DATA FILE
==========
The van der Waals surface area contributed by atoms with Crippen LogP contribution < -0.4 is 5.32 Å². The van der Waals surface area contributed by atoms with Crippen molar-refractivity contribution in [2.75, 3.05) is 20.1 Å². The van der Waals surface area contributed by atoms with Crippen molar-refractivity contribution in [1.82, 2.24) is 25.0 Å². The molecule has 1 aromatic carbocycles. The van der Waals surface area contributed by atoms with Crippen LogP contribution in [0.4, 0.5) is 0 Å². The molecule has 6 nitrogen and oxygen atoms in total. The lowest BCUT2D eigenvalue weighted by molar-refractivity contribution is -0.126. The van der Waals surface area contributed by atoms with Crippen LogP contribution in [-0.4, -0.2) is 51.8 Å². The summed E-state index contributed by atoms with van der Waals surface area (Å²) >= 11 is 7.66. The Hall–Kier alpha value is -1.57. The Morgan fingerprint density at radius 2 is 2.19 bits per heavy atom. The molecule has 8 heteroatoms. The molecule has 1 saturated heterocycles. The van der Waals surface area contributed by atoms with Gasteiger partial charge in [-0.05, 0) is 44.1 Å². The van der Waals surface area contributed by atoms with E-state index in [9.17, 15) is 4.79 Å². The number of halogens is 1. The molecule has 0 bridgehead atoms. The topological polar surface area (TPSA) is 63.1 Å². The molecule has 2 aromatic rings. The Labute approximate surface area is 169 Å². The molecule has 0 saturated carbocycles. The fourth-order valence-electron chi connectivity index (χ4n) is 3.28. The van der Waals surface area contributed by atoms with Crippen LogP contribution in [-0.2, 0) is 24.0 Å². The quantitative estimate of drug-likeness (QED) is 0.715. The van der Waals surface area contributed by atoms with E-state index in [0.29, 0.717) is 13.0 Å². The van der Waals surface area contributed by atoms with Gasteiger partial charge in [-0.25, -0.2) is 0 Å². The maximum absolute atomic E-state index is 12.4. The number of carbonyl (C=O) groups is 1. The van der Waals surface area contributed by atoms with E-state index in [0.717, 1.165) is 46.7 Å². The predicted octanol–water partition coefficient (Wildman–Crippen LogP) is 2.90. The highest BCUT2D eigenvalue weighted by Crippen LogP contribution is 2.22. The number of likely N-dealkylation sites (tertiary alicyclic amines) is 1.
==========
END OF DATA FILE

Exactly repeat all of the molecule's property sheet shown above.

The van der Waals surface area contributed by atoms with Crippen LogP contribution < -0.4 is 5.32 Å². The van der Waals surface area contributed by atoms with Crippen molar-refractivity contribution in [2.75, 3.05) is 20.1 Å². The van der Waals surface area contributed by atoms with Crippen molar-refractivity contribution in [1.82, 2.24) is 25.0 Å². The molecule has 1 aromatic carbocycles. The van der Waals surface area contributed by atoms with Crippen LogP contribution in [0.4, 0.5) is 0 Å². The molecule has 6 nitrogen and oxygen atoms in total. The lowest BCUT2D eigenvalue weighted by molar-refractivity contribution is -0.126. The van der Waals surface area contributed by atoms with Crippen LogP contribution in [-0.4, -0.2) is 51.8 Å². The summed E-state index contributed by atoms with van der Waals surface area (Å²) >= 11 is 7.66. The Hall–Kier alpha value is -1.57. The Morgan fingerprint density at radius 2 is 2.19 bits per heavy atom. The molecule has 8 heteroatoms. The molecule has 1 saturated heterocycles. The van der Waals surface area contributed by atoms with Gasteiger partial charge in [-0.05, 0) is 44.1 Å². The van der Waals surface area contributed by atoms with E-state index in [9.17, 15) is 4.79 Å². The number of halogens is 1. The molecule has 0 bridgehead atoms. The topological polar surface area (TPSA) is 63.1 Å². The molecule has 2 aromatic rings. The Labute approximate surface area is 169 Å². The molecule has 0 saturated carbocycles. The fourth-order valence-electron chi connectivity index (χ4n) is 3.28. The van der Waals surface area contributed by atoms with Crippen LogP contribution in [-0.2, 0) is 24.0 Å². The quantitative estimate of drug-likeness (QED) is 0.715. The van der Waals surface area contributed by atoms with E-state index in [0.29, 0.717) is 13.0 Å². The van der Waals surface area contributed by atoms with Gasteiger partial charge in [-0.25, -0.2) is 0 Å². The maximum absolute atomic E-state index is 12.4. The number of carbonyl (C=O) groups is 1. The van der Waals surface area contributed by atoms with E-state index in [0.717, 1.165) is 46.7 Å². The predicted octanol–water partition coefficient (Wildman–Crippen LogP) is 2.90. The highest BCUT2D eigenvalue weighted by Crippen LogP contribution is 2.22. The number of likely N-dealkylation sites (tertiary alicyclic amines) is 1.